Community, Learning

Are we really going to wake up or just play a game of waking up?

“Buddhist practice is not meant to be comfortable, says Soto Zen Buddhist priest Tenku Ruff. We have to keep pushing our edges — and that includes waking up to the reality of deeply rooted white superiority.”

Article: No One Wakes Up Until We All Wake Up

Activism, Storytelling, Film

We all know the story of Rosa Parks’ fateful bus journey—but there is much more to her story at large.

“‘Today we find ourselves within challenging societal circumstances similar to the ones experienced by Rosa Parks, someone whose work came at an enormous risk—and a personal price,’ Eido Creative Director Joash Berkeley writes in an email. ‘Throughout her life, Rosa Parks repeatedly challenged racial violence and the prejudiced systems protecting its perpetrators. We animated this film to tell her story.’

“The Huntington Beach, CA–based Eido—’a motion graphics studio focused on crafting thoughtful people and work, in that order’—brought the inspiring film to life for TED-Ed.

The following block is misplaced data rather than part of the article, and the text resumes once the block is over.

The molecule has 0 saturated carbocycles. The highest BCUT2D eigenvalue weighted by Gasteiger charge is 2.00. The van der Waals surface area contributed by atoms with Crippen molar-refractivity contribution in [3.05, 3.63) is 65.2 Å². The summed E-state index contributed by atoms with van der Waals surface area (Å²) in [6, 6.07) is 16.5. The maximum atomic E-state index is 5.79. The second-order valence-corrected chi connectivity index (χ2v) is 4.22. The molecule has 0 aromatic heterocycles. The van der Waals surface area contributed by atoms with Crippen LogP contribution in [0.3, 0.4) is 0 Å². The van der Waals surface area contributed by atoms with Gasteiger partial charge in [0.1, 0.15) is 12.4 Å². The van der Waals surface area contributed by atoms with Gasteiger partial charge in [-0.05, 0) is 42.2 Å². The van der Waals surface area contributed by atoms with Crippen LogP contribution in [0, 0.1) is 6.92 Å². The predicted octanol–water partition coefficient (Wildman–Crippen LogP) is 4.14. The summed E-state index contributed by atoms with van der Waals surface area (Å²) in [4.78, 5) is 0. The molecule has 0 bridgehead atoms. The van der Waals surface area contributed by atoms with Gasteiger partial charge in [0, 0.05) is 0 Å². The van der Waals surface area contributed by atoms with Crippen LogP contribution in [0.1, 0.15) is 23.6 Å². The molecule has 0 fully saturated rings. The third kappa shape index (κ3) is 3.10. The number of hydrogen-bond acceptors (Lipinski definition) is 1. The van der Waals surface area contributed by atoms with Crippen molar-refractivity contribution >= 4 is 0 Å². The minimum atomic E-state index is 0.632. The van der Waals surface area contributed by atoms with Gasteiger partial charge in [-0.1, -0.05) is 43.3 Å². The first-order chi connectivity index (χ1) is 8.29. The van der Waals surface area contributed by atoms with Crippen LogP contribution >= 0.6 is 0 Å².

Article: The Hidden Life of Rosa Parks, Animated and Illustrated

Community, Civics, Learning

“Defunding police” means refunding services that support the disenfranchised, rather than criminalizing them.

A Camden County officer grills hot dogs for one of the department’s pop-up neighborhood parties.

As a brand and messaging guy, I’m not sure that using language like “defunding the police” is an effective communications strategy. Especially since Republicans, starting with Richard Nixon, have used fear to justify that we need military-style police to defend us from a certain “dark menace”.

Personally, I like the concept of funding a Peace Force. And if we want to learn how to do it, Camden, NJ already has.

“The city dissolved its police department in 2012 and replaced it with an entirely new one after corruption rendered the existing agency unfixable.